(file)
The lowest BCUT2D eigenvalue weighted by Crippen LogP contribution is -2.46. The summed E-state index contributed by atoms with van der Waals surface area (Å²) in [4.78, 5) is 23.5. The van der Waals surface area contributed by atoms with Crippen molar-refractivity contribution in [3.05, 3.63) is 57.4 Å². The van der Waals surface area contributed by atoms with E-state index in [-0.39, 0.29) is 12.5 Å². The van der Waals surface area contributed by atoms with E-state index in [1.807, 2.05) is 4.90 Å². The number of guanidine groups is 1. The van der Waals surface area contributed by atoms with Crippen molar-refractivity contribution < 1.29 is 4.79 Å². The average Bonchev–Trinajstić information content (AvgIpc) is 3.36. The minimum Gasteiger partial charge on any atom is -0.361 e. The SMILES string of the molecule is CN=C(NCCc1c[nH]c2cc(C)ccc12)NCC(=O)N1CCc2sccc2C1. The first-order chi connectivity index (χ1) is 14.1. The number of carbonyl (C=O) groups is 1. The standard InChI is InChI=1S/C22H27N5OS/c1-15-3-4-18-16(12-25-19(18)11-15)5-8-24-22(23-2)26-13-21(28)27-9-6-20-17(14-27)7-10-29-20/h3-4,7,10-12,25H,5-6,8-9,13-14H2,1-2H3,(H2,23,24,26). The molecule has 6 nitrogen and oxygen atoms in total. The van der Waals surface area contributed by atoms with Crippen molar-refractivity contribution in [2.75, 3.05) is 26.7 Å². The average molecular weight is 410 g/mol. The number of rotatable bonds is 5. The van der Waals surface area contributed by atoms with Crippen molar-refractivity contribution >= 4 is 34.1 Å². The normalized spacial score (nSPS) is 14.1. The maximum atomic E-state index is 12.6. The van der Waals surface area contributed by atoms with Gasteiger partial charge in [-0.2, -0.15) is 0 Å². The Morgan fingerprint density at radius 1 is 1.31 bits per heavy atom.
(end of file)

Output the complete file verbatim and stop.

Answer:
The lowest BCUT2D eigenvalue weighted by Crippen LogP contribution is -2.46. The summed E-state index contributed by atoms with van der Waals surface area (Å²) in [4.78, 5) is 23.5. The van der Waals surface area contributed by atoms with Crippen molar-refractivity contribution in [3.05, 3.63) is 57.4 Å². The van der Waals surface area contributed by atoms with E-state index in [-0.39, 0.29) is 12.5 Å². The van der Waals surface area contributed by atoms with E-state index in [1.807, 2.05) is 4.90 Å². The number of guanidine groups is 1. The van der Waals surface area contributed by atoms with Crippen molar-refractivity contribution < 1.29 is 4.79 Å². The average Bonchev–Trinajstić information content (AvgIpc) is 3.36. The minimum Gasteiger partial charge on any atom is -0.361 e. The SMILES string of the molecule is CN=C(NCCc1c[nH]c2cc(C)ccc12)NCC(=O)N1CCc2sccc2C1. The first-order chi connectivity index (χ1) is 14.1. The number of carbonyl (C=O) groups is 1. The standard InChI is InChI=1S/C22H27N5OS/c1-15-3-4-18-16(12-25-19(18)11-15)5-8-24-22(23-2)26-13-21(28)27-9-6-20-17(14-27)7-10-29-20/h3-4,7,10-12,25H,5-6,8-9,13-14H2,1-2H3,(H2,23,24,26). The molecule has 6 nitrogen and oxygen atoms in total. The van der Waals surface area contributed by atoms with Crippen molar-refractivity contribution in [2.75, 3.05) is 26.7 Å². The average molecular weight is 410 g/mol. The number of rotatable bonds is 5. The van der Waals surface area contributed by atoms with Crippen molar-refractivity contribution >= 4 is 34.1 Å². The normalized spacial score (nSPS) is 14.1. The maximum atomic E-state index is 12.6. The van der Waals surface area contributed by atoms with Gasteiger partial charge in [-0.2, -0.15) is 0 Å². The Morgan fingerprint density at radius 1 is 1.31 bits per heavy atom.